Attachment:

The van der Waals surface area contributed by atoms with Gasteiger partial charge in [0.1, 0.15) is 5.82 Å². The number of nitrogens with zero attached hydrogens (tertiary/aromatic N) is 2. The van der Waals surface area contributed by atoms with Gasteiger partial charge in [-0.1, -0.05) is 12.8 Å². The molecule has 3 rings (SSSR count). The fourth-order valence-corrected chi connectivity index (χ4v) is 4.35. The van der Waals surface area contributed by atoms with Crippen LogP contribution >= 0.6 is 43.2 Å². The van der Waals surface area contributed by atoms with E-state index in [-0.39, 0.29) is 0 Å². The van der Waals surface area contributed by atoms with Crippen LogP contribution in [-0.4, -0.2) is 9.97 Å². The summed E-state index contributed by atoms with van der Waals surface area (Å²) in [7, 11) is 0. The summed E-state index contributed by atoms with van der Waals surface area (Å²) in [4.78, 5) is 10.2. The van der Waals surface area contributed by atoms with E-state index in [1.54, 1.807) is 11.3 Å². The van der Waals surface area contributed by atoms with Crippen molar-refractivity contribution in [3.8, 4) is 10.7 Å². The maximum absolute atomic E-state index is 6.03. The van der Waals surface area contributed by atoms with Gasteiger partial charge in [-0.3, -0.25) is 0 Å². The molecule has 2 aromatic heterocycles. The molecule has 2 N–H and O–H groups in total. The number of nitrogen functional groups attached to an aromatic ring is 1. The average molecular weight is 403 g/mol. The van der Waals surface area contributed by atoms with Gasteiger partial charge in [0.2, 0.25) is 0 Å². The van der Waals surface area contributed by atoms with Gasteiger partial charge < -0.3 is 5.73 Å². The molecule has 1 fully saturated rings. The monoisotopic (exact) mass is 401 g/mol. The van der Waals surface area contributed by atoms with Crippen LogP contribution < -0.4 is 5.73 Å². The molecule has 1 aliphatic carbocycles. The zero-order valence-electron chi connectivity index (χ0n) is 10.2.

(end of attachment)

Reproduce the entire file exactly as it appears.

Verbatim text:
The van der Waals surface area contributed by atoms with Gasteiger partial charge in [0.1, 0.15) is 5.82 Å². The number of nitrogens with zero attached hydrogens (tertiary/aromatic N) is 2. The van der Waals surface area contributed by atoms with Gasteiger partial charge in [-0.1, -0.05) is 12.8 Å². The molecule has 3 rings (SSSR count). The fourth-order valence-corrected chi connectivity index (χ4v) is 4.35. The van der Waals surface area contributed by atoms with Crippen LogP contribution >= 0.6 is 43.2 Å². The van der Waals surface area contributed by atoms with E-state index in [-0.39, 0.29) is 0 Å². The van der Waals surface area contributed by atoms with Crippen LogP contribution in [-0.4, -0.2) is 9.97 Å². The summed E-state index contributed by atoms with van der Waals surface area (Å²) in [7, 11) is 0. The summed E-state index contributed by atoms with van der Waals surface area (Å²) in [4.78, 5) is 10.2. The van der Waals surface area contributed by atoms with E-state index in [1.54, 1.807) is 11.3 Å². The van der Waals surface area contributed by atoms with Crippen molar-refractivity contribution in [3.8, 4) is 10.7 Å². The maximum absolute atomic E-state index is 6.03. The van der Waals surface area contributed by atoms with Gasteiger partial charge in [-0.3, -0.25) is 0 Å². The molecule has 2 aromatic heterocycles. The molecule has 2 N–H and O–H groups in total. The number of nitrogen functional groups attached to an aromatic ring is 1. The average molecular weight is 403 g/mol. The van der Waals surface area contributed by atoms with Gasteiger partial charge in [0.2, 0.25) is 0 Å². The van der Waals surface area contributed by atoms with Gasteiger partial charge < -0.3 is 5.73 Å². The molecule has 1 fully saturated rings. The monoisotopic (exact) mass is 401 g/mol. The van der Waals surface area contributed by atoms with Crippen LogP contribution < -0.4 is 5.73 Å². The molecule has 1 aliphatic carbocycles. The zero-order valence-electron chi connectivity index (χ0n) is 10.2.